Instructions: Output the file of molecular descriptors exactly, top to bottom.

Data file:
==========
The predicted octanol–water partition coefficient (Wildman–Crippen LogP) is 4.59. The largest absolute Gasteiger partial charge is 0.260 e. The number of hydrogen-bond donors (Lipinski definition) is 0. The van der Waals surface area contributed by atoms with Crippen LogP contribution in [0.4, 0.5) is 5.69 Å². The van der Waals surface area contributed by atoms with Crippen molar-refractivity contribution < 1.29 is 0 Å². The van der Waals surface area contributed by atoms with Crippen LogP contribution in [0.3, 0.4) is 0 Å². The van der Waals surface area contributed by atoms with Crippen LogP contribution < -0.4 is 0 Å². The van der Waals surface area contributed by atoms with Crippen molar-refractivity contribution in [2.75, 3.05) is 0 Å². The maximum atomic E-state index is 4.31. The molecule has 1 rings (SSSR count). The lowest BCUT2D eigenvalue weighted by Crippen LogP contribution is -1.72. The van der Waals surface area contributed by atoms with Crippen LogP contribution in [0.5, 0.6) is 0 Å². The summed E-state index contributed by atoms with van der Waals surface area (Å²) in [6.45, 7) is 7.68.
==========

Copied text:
The predicted octanol–water partition coefficient (Wildman–Crippen LogP) is 4.59. The largest absolute Gasteiger partial charge is 0.260 e. The number of hydrogen-bond donors (Lipinski definition) is 0. The van der Waals surface area contributed by atoms with Crippen LogP contribution in [0.4, 0.5) is 5.69 Å². The van der Waals surface area contributed by atoms with Crippen molar-refractivity contribution < 1.29 is 0 Å². The van der Waals surface area contributed by atoms with Crippen LogP contribution in [0.3, 0.4) is 0 Å². The van der Waals surface area contributed by atoms with Crippen LogP contribution < -0.4 is 0 Å². The van der Waals surface area contributed by atoms with Crippen molar-refractivity contribution in [2.75, 3.05) is 0 Å². The maximum atomic E-state index is 4.31. The molecule has 1 rings (SSSR count). The lowest BCUT2D eigenvalue weighted by Crippen LogP contribution is -1.72. The van der Waals surface area contributed by atoms with Crippen LogP contribution in [0.5, 0.6) is 0 Å². The summed E-state index contributed by atoms with van der Waals surface area (Å²) in [6.45, 7) is 7.68.